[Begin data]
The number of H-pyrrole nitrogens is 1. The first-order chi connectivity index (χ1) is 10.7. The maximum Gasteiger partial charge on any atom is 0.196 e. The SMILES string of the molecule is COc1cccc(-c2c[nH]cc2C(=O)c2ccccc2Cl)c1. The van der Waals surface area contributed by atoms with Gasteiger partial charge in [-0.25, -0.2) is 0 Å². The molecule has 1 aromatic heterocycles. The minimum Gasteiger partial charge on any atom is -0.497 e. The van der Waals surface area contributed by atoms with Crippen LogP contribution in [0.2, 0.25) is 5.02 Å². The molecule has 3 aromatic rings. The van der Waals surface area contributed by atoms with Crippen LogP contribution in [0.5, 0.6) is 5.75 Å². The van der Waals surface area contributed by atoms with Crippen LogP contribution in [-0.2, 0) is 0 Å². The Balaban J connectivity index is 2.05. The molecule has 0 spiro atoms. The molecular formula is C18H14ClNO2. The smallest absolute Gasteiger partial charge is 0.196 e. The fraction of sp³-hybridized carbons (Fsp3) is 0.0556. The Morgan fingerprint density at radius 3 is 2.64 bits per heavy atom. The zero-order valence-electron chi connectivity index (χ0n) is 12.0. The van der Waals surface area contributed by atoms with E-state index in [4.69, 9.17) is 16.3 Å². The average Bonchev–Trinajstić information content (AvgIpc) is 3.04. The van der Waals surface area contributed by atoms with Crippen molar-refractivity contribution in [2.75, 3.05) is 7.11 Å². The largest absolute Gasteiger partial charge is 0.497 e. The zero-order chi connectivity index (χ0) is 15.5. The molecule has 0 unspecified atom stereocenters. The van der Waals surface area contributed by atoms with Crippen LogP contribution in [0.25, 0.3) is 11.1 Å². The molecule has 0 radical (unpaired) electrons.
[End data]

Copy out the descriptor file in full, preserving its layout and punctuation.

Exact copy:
The number of H-pyrrole nitrogens is 1. The first-order chi connectivity index (χ1) is 10.7. The maximum Gasteiger partial charge on any atom is 0.196 e. The SMILES string of the molecule is COc1cccc(-c2c[nH]cc2C(=O)c2ccccc2Cl)c1. The van der Waals surface area contributed by atoms with Gasteiger partial charge in [-0.25, -0.2) is 0 Å². The molecule has 1 aromatic heterocycles. The minimum Gasteiger partial charge on any atom is -0.497 e. The van der Waals surface area contributed by atoms with Crippen LogP contribution in [0.2, 0.25) is 5.02 Å². The molecule has 3 aromatic rings. The van der Waals surface area contributed by atoms with Crippen LogP contribution in [0.5, 0.6) is 5.75 Å². The van der Waals surface area contributed by atoms with Crippen LogP contribution in [-0.2, 0) is 0 Å². The Balaban J connectivity index is 2.05. The molecule has 0 spiro atoms. The molecular formula is C18H14ClNO2. The smallest absolute Gasteiger partial charge is 0.196 e. The fraction of sp³-hybridized carbons (Fsp3) is 0.0556. The Morgan fingerprint density at radius 3 is 2.64 bits per heavy atom. The zero-order valence-electron chi connectivity index (χ0n) is 12.0. The van der Waals surface area contributed by atoms with E-state index in [4.69, 9.17) is 16.3 Å². The average Bonchev–Trinajstić information content (AvgIpc) is 3.04. The van der Waals surface area contributed by atoms with Crippen molar-refractivity contribution in [2.75, 3.05) is 7.11 Å². The largest absolute Gasteiger partial charge is 0.497 e. The zero-order chi connectivity index (χ0) is 15.5. The molecule has 0 unspecified atom stereocenters. The van der Waals surface area contributed by atoms with Crippen LogP contribution in [0.25, 0.3) is 11.1 Å². The molecule has 0 radical (unpaired) electrons.